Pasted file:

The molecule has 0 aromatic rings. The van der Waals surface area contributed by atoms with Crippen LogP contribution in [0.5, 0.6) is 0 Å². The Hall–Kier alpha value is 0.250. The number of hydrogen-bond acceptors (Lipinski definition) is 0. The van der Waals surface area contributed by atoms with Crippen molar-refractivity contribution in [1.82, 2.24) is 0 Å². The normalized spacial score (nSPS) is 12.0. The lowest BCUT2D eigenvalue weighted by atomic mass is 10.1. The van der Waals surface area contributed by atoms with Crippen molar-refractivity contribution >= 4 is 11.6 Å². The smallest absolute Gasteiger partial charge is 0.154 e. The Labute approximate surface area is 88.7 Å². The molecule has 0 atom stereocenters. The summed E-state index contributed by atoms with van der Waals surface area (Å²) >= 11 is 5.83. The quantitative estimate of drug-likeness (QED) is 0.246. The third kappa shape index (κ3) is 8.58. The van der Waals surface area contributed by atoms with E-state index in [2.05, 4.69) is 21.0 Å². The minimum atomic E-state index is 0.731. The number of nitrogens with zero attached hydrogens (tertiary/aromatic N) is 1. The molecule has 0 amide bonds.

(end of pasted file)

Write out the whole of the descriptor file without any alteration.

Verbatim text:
The molecule has 0 aromatic rings. The van der Waals surface area contributed by atoms with Crippen LogP contribution in [0.5, 0.6) is 0 Å². The Hall–Kier alpha value is 0.250. The number of hydrogen-bond acceptors (Lipinski definition) is 0. The van der Waals surface area contributed by atoms with Crippen molar-refractivity contribution in [1.82, 2.24) is 0 Å². The normalized spacial score (nSPS) is 12.0. The lowest BCUT2D eigenvalue weighted by atomic mass is 10.1. The van der Waals surface area contributed by atoms with Crippen molar-refractivity contribution >= 4 is 11.6 Å². The smallest absolute Gasteiger partial charge is 0.154 e. The Labute approximate surface area is 88.7 Å². The molecule has 0 atom stereocenters. The summed E-state index contributed by atoms with van der Waals surface area (Å²) >= 11 is 5.83. The quantitative estimate of drug-likeness (QED) is 0.246. The third kappa shape index (κ3) is 8.58. The van der Waals surface area contributed by atoms with E-state index in [2.05, 4.69) is 21.0 Å². The minimum atomic E-state index is 0.731. The number of nitrogens with zero attached hydrogens (tertiary/aromatic N) is 1. The molecule has 0 amide bonds.